MALDINI - 35, and still hungry
26.7 || ART
Veteran AC Milan defender Paolo Maldini is still hungry for trophies and records - having recently celebrated his 35th birthday.
The man who made his Milan debut at the age of 16 this summer signed a contract that will keep him at the San Siro until June 2005.
If he sees out that deal, he will eclipse Dino Zoff's record of 21 seasons of top-flight Italian football and should beat his mark of 573 appearances in the domestic League.
In that time, Maldini has been a model professional.
His mistakes on the field have been collectors' items while he has been impeccably behaved off it.
And Maldini remains hungry for success despite a career when he has gorged on the most prestigious silverware in club football, although a top prize in the blue shirt of Italy always eluded him.
Maldini is one of six children of Cesare Maldini, a player in the AC Milan sides of the early 1960s that won several Serie A titles, two European Cups and one World Club Cup.
Cesare, assistant coach to Enzo Bearzot with the 1982 World Cup winning squad, went on to coach Italy in the 1998 World Cup and Paraguay in 2002.
Maldini made his first Serie A appearance in 1984-5 at the age of 16 when the club's fortunes were at a low ebb.
The likes of Luther Blissett and Ray Wilkins were Milan's foreign stars.
'Wilkins was a real personality,' said Maldini last year.
'He used to help the young players and top professionals never do that in Italy.'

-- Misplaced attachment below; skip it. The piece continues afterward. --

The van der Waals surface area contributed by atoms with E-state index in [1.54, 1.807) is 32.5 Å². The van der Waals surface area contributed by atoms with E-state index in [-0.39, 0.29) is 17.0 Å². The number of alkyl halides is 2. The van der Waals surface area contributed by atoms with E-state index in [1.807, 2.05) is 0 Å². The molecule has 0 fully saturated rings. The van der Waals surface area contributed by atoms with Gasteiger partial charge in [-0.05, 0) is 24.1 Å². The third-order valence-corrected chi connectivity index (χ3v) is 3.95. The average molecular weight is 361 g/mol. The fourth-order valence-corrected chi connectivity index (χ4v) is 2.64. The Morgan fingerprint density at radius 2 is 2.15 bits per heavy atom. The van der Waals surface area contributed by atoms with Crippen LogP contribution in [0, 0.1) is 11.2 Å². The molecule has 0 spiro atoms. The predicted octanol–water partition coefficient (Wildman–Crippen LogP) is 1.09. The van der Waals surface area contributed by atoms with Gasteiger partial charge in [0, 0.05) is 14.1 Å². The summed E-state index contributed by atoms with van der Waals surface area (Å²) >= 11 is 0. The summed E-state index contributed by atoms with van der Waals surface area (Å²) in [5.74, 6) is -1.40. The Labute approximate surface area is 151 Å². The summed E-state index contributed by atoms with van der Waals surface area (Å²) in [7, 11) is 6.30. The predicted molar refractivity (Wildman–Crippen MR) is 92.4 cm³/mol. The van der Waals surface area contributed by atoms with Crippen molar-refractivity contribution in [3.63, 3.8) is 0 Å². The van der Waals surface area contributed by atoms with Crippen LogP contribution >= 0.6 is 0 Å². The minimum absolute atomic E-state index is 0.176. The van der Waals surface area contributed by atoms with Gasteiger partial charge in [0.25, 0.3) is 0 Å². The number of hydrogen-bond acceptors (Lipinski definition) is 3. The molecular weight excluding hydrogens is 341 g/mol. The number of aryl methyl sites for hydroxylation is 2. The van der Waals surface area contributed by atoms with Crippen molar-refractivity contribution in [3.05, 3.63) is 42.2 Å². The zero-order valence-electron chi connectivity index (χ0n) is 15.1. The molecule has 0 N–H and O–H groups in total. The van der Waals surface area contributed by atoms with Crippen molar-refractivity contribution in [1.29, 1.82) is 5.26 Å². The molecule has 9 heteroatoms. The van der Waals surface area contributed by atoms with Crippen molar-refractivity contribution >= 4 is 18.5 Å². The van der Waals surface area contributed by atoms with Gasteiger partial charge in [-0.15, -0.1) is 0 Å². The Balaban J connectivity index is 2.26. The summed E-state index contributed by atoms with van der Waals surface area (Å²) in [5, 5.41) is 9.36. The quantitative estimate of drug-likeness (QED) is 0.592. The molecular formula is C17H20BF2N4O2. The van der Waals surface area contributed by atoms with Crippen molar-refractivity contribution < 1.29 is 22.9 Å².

During the late 1980s and the 1990s, few would argue that Maldini was the best defender in the world.
In 2000, he beat Zoff's record of Italian caps and when he quit last autumn after the unsuccessful World Cup, he had a record 125 caps for the Azzurri.
He played in four World Cups and four European Championships for his country.
He never won a trophy with Italy, but twice went agonisingly close.
In 1994, he was a member of the team that lost the World Cup final on penalties to Brazil.
Married to top Italo-Venezuelan model Adriana Fossa, Maldini is the father of two sons and lives quietly and modestly in Milan.
But unlike his father, he is unlikely to be in contention for any frontline football role when he eventually hangs up his boots.
'One thing is certain,' said Maldini last year. 'I will never be a coach'.
Only time will tell, Paolo.
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